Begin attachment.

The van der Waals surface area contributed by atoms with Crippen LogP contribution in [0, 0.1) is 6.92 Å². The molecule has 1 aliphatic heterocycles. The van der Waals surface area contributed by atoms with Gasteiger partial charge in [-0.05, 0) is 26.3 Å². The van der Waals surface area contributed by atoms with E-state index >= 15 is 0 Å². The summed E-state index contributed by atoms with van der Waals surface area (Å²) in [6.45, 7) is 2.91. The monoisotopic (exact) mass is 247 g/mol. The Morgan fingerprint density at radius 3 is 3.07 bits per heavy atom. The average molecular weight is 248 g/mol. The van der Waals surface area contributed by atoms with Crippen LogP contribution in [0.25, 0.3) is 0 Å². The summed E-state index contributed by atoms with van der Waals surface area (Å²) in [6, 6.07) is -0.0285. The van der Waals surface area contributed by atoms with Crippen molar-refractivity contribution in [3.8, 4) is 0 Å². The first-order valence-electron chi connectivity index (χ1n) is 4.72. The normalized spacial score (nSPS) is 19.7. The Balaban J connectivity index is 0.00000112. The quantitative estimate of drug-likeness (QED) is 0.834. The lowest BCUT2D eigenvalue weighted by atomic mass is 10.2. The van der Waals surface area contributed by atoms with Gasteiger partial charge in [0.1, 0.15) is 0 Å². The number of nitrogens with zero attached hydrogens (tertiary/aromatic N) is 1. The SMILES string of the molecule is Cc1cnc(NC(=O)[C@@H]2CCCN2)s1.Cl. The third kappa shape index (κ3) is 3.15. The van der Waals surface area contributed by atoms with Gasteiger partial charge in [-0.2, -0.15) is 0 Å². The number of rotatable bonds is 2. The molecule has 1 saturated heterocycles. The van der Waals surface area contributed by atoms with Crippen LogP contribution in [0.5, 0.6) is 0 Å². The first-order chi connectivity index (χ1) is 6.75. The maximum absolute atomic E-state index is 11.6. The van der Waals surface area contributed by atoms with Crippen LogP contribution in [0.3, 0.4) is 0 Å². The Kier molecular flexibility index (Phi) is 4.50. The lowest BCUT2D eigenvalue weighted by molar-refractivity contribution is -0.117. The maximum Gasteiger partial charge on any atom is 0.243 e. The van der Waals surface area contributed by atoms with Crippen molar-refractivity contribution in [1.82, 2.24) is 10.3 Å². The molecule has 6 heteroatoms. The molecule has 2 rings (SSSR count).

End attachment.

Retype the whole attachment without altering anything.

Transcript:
The van der Waals surface area contributed by atoms with Crippen LogP contribution in [0, 0.1) is 6.92 Å². The molecule has 1 aliphatic heterocycles. The van der Waals surface area contributed by atoms with Gasteiger partial charge in [-0.05, 0) is 26.3 Å². The van der Waals surface area contributed by atoms with E-state index >= 15 is 0 Å². The summed E-state index contributed by atoms with van der Waals surface area (Å²) in [6.45, 7) is 2.91. The monoisotopic (exact) mass is 247 g/mol. The Morgan fingerprint density at radius 3 is 3.07 bits per heavy atom. The average molecular weight is 248 g/mol. The van der Waals surface area contributed by atoms with Crippen LogP contribution in [0.25, 0.3) is 0 Å². The summed E-state index contributed by atoms with van der Waals surface area (Å²) in [6, 6.07) is -0.0285. The van der Waals surface area contributed by atoms with Crippen molar-refractivity contribution in [3.8, 4) is 0 Å². The first-order valence-electron chi connectivity index (χ1n) is 4.72. The normalized spacial score (nSPS) is 19.7. The Balaban J connectivity index is 0.00000112. The quantitative estimate of drug-likeness (QED) is 0.834. The lowest BCUT2D eigenvalue weighted by atomic mass is 10.2. The van der Waals surface area contributed by atoms with Gasteiger partial charge in [0.1, 0.15) is 0 Å². The number of nitrogens with zero attached hydrogens (tertiary/aromatic N) is 1. The SMILES string of the molecule is Cc1cnc(NC(=O)[C@@H]2CCCN2)s1.Cl. The third kappa shape index (κ3) is 3.15. The van der Waals surface area contributed by atoms with Gasteiger partial charge in [-0.2, -0.15) is 0 Å². The number of rotatable bonds is 2. The molecule has 1 saturated heterocycles. The van der Waals surface area contributed by atoms with Crippen LogP contribution in [0.5, 0.6) is 0 Å². The first-order chi connectivity index (χ1) is 6.75. The maximum absolute atomic E-state index is 11.6. The van der Waals surface area contributed by atoms with Crippen LogP contribution in [0.3, 0.4) is 0 Å². The Kier molecular flexibility index (Phi) is 4.50. The lowest BCUT2D eigenvalue weighted by molar-refractivity contribution is -0.117. The maximum Gasteiger partial charge on any atom is 0.243 e. The van der Waals surface area contributed by atoms with Crippen molar-refractivity contribution in [1.82, 2.24) is 10.3 Å². The molecule has 6 heteroatoms. The molecule has 2 rings (SSSR count).